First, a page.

The Covid-19 crisis has forced all our churches into changes and adjustments. Some of these changes we don’t like and we’ll do away with them as soon as we’re able. Individually packaged communion kits and taped-off pews fall in this category. Other adjustments, we’re learning, are really beneficial for us as a faith community and will remain a part of our practice together long after this pandemic is past. These include the virtual Word & Prayer and the Central podcast. Some of the changes we’ve wanted to implement for a long, long time but, for a variety of reasons, we just haven’t been able. We’ve wanted another option for our “pew pad” system of checking church attendance. We’ve wanted to move our communion meal to after the sermon, instead of before. We’ve wanted to experiment with offering boxes around the worship center instead of passing collection plates. But we’ve never been able to make those moves until now. The pandemic has allowed us the opportunity to make the desired change. And it’s working really well.

The same thing is happening in sports. And it’s beyond wonderful.

Major League Baseball has been wanting to expand the Designated Hitter rule to the National League for more than 20-years. They’ve taken small steps toward this over the past two decades by combining the American League and National League offices and umpires into one entity. They’ve established interleague play as a normal part of every season. But the “purists” have never been allowed to jazz up the on-field product with a universal DH. Until now. When baseball gets going again on July 23, every game will be played with the DH. It’s being touted as a one-time, special-circumstances kind of experiment. But we’re all going to see that it’s so much better this way and it’ll stay forever.  When your team’s down two runs with two outs and you’ve got two on, you’ll be guaranteed your pitcher is not going to come to the plate.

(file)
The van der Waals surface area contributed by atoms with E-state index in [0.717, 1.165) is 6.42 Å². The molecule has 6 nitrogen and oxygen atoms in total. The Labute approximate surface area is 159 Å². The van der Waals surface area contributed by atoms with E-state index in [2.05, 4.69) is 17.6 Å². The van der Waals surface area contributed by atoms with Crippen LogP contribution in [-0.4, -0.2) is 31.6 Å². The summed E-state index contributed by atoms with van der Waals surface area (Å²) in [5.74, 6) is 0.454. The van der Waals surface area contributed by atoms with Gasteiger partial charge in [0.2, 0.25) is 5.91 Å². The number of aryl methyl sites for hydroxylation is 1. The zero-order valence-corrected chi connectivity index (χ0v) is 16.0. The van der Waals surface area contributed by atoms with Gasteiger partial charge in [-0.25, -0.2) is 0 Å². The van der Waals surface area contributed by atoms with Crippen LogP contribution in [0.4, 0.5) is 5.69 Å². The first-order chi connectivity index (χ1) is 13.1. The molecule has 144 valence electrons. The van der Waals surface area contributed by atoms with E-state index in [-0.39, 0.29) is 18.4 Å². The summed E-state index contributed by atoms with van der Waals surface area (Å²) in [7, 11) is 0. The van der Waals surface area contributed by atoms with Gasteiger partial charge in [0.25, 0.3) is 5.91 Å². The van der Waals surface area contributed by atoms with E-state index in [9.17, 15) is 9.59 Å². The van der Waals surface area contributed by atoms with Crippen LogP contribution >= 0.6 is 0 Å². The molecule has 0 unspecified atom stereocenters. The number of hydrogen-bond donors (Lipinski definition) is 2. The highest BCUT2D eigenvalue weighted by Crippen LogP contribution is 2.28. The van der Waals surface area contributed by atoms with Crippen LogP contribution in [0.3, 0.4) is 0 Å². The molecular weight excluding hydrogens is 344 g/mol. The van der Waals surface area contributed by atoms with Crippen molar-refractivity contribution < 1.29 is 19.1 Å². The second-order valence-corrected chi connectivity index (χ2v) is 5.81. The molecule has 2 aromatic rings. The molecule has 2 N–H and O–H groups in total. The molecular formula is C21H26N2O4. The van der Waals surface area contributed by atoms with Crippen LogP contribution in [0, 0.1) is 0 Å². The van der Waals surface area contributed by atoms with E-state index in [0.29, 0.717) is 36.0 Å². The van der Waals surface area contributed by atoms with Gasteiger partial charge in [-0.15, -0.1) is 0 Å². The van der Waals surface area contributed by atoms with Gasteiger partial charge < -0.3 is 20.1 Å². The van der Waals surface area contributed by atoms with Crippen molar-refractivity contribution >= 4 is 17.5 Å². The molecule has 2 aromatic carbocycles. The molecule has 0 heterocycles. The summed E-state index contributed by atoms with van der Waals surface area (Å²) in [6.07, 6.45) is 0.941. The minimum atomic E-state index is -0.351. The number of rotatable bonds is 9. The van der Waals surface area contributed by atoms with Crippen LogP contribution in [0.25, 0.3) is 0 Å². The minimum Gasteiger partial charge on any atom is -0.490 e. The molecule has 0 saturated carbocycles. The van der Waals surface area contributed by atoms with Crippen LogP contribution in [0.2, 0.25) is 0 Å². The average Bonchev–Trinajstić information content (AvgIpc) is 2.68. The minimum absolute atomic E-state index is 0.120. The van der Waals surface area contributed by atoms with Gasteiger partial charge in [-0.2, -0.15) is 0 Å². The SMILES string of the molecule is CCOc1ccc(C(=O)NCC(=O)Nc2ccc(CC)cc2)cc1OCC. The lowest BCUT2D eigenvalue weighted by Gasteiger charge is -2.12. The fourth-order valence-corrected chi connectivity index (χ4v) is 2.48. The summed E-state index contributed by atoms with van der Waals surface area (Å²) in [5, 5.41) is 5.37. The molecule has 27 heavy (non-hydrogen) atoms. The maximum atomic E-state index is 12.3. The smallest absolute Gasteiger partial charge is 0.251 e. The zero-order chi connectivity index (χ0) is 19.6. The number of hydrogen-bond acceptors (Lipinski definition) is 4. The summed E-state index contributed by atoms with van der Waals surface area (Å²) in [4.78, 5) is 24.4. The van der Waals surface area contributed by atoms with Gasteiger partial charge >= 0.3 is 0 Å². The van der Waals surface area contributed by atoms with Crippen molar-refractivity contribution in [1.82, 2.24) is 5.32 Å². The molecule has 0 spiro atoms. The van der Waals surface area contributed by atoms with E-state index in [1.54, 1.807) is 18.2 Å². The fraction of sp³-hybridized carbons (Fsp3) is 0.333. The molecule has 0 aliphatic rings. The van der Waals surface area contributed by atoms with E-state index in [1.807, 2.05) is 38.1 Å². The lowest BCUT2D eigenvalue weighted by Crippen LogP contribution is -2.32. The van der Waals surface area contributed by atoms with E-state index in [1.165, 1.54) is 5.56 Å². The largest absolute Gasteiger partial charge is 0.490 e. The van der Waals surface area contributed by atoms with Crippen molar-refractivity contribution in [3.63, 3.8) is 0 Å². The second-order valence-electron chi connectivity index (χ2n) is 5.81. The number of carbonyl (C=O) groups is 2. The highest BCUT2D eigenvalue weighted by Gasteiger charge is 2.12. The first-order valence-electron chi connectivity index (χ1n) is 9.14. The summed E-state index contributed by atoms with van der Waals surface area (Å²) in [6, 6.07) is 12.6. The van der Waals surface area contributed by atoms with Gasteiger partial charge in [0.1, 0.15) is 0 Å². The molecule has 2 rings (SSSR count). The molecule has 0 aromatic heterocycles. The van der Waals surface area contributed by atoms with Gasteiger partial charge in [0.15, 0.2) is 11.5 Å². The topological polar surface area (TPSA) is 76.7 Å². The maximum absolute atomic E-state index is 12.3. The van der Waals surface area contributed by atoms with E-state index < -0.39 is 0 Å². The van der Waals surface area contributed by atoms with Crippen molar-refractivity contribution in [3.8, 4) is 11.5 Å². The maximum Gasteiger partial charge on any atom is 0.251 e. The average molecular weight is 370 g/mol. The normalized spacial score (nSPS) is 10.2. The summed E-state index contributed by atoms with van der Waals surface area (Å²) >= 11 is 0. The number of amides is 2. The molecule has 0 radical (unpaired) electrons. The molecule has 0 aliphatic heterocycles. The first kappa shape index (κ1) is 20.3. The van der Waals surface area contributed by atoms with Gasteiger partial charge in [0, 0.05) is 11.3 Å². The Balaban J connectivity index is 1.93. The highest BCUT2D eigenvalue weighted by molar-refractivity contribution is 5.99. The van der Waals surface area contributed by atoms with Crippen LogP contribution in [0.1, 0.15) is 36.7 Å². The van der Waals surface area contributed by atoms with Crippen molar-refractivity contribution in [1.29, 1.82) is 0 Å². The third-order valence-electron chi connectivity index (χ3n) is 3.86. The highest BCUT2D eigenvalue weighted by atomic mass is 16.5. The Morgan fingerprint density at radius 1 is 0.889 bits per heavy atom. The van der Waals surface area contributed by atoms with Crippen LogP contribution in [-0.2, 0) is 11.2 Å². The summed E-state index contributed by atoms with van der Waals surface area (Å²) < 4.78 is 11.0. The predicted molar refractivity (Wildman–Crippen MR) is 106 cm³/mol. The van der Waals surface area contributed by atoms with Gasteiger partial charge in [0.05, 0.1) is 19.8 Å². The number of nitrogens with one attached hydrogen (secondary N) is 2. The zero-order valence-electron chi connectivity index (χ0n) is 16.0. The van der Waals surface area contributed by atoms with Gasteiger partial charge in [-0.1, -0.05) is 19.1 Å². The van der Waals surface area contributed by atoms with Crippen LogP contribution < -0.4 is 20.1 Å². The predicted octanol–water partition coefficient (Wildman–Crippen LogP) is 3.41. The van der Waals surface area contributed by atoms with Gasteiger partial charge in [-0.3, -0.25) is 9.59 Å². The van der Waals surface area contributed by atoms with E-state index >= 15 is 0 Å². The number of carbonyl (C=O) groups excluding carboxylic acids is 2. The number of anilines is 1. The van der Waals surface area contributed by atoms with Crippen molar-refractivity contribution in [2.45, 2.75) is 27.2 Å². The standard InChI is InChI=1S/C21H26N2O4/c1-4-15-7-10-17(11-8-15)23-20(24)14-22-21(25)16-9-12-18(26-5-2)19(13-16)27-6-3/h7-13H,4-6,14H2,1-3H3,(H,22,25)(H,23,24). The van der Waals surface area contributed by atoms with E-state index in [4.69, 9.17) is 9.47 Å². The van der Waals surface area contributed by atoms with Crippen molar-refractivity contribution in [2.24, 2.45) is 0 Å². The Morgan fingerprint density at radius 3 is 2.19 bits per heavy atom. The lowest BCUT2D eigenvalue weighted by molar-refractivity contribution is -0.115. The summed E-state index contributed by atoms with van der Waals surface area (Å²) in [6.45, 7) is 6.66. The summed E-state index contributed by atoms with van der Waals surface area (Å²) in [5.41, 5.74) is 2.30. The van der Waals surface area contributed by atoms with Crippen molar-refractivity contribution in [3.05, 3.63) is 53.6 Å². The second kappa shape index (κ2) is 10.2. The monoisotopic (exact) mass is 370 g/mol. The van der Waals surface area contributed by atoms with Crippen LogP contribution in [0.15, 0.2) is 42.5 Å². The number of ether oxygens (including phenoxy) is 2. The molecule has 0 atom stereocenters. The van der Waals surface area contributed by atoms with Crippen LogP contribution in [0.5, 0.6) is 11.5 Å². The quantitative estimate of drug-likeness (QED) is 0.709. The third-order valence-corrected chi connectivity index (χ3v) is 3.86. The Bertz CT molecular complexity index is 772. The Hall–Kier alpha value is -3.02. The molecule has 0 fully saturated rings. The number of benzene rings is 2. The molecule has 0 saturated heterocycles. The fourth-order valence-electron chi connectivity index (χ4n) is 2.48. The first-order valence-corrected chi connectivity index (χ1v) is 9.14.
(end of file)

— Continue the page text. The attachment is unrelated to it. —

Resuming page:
Same thing with requiring all pitchers to face a minimum of three batters. No more bringing in a reliever to face just one single batter to get to the lefty to buy some time for the set-up man who’s a righty. No more waiting and waiting for the endless parade of relief pitchers to warm up to face one batter each. And putting the first batter on second base to start every half-inning in extra innings is a brilliant move. They’ve been doing this in the minor leagues forever. It’s like starting a team at the 25-yard-line in overtime of a college football game. It’s going to add so much excitement. There’s an element of sudden death now: one base hit scores a run.  That’s actually more sudden death than in football where you can see the overtime game-winning field goal coming for days.

There’s a similar thing happening in the NFL where fans and players for decades have been wanting to cut the number of preseason games from four or five each summer down to one or two. Well, now the NFL has cut the number to two for this season only and the players association is angling to get it down to zero. I believe they’ll get it to one or zero for this season so when they make it two preseason games in 2021, it’ll feel like a true compromise with football fans being the big winners. And it’ll stay.

Every last one of these rules changes has been proposed before. They’ve all been suggested, debated, and defeated. There have been lawsuits and documentaries and campaigning and polling and research. The owners and players just haven’t been able to pull the trigger for the sake of the games and the fans. They’ve never been able to get these common sense measures approved and in practice.

Until now. It took a pandemic.